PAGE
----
The previous two books I read were decent enough, but Angler is one that I can recommend heartily. All about the Cheney Vice-Presidency, it paints a picture of Dick Cheney as the evil genius: smart enough after decades in Washington to know how to use the levers of power to get what he wants, and then getting all sorts of things that ended up being not so great for the country. What was most interesting about the book was hearing about all the people who tried to stand up to Cheney and got steamrolled. There were apparently people in the Bush administration who stood up to Cheney on principles they didn’t think should be violated, something that was definitely not reported on at the time (mainly because these people unsurprisingly wanted to be team players: tell-all books can come after the election is over with). In the end, nobody comes out looking terribly great, but at the same time, the picture of Cheney as “puppet master” is also found to be untrue.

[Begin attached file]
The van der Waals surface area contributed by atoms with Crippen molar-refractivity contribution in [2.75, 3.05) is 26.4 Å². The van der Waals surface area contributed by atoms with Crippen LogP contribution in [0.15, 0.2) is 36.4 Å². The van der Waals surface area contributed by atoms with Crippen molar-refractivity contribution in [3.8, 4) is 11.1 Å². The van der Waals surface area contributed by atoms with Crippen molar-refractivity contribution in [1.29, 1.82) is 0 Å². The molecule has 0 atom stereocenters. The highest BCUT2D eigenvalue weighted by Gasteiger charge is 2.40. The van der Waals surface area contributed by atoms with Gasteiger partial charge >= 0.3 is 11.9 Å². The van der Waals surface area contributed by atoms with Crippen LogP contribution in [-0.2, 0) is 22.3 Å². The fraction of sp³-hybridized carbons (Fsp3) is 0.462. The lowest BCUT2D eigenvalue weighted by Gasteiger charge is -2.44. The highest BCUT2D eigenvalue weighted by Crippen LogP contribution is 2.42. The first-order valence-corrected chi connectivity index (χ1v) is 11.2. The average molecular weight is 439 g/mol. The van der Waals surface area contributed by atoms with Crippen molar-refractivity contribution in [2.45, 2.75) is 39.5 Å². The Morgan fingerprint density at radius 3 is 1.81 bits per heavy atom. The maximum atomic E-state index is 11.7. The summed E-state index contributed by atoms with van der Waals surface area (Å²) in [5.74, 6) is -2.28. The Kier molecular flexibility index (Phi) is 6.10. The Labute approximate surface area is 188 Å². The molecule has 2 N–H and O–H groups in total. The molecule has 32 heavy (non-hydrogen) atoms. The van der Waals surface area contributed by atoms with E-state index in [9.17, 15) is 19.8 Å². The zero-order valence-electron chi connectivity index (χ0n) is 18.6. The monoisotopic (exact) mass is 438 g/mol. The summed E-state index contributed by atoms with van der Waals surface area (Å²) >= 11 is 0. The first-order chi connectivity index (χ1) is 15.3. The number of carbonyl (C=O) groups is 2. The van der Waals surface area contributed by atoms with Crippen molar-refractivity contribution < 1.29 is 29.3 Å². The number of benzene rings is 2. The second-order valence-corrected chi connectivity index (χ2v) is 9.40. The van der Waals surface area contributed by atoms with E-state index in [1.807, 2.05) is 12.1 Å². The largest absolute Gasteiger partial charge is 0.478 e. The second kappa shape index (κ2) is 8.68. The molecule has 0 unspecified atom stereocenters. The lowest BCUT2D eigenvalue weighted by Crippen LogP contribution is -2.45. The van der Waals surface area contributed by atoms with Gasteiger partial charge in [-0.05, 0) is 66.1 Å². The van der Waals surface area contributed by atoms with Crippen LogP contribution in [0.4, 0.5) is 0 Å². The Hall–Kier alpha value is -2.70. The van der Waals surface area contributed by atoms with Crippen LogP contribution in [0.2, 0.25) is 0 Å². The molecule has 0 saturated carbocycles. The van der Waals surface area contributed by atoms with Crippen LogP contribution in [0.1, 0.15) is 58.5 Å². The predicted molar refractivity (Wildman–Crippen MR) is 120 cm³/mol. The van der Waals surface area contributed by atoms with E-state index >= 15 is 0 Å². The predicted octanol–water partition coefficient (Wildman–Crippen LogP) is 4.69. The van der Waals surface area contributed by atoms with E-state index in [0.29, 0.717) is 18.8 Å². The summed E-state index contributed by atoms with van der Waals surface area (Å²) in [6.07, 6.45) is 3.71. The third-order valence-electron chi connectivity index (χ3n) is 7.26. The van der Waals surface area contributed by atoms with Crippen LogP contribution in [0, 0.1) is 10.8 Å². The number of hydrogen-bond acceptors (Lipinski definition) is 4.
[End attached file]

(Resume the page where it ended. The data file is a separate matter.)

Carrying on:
I’m the kind of person who read books in college about presidential campaigns for fun, so perhaps not everybody will share my interest in the book. But if you are fascinated by Cheney (and it’s hard not to be, given his career and how he became the most powerful Vice President in U.S. history), this book is going to tell you in inside story, and it’s going to hold your attention for all 400 pages. It’s no Harry Potter, but for a book about politics, there’s enough intrigue to make you want to keep on reading.

Requiem for a Pawlenty

So Tim Pawlenty has dropped out of the race for President. I’m not sure if anybody is really surprised; certainly, nobody should have expected a different outcome (I certainly didn’t). Which makes you wonder exactly why nobody bothered to tell him, although as long as the paychecks were still being signed I’m sure his advisors would have told him anything.

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Life isn’t fair